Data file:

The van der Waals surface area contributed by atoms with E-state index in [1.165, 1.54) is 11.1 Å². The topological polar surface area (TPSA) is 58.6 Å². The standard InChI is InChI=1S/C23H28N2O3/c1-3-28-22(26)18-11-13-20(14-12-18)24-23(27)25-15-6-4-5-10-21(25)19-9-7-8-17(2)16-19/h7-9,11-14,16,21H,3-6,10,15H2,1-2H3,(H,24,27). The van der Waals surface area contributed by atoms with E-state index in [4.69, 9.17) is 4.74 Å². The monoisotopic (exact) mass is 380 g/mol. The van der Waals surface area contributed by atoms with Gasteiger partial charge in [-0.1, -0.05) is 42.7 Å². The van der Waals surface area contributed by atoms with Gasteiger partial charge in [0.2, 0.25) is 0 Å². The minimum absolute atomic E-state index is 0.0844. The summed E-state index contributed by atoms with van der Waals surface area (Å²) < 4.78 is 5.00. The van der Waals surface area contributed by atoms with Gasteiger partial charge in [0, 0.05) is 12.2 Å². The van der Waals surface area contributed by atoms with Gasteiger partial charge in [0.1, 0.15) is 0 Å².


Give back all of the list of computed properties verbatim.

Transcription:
The van der Waals surface area contributed by atoms with E-state index in [1.165, 1.54) is 11.1 Å². The topological polar surface area (TPSA) is 58.6 Å². The standard InChI is InChI=1S/C23H28N2O3/c1-3-28-22(26)18-11-13-20(14-12-18)24-23(27)25-15-6-4-5-10-21(25)19-9-7-8-17(2)16-19/h7-9,11-14,16,21H,3-6,10,15H2,1-2H3,(H,24,27). The van der Waals surface area contributed by atoms with E-state index in [4.69, 9.17) is 4.74 Å². The monoisotopic (exact) mass is 380 g/mol. The van der Waals surface area contributed by atoms with Gasteiger partial charge in [-0.1, -0.05) is 42.7 Å². The van der Waals surface area contributed by atoms with Gasteiger partial charge in [0.2, 0.25) is 0 Å². The minimum absolute atomic E-state index is 0.0844. The summed E-state index contributed by atoms with van der Waals surface area (Å²) < 4.78 is 5.00. The van der Waals surface area contributed by atoms with Gasteiger partial charge in [0, 0.05) is 12.2 Å². The van der Waals surface area contributed by atoms with Gasteiger partial charge in [0.1, 0.15) is 0 Å².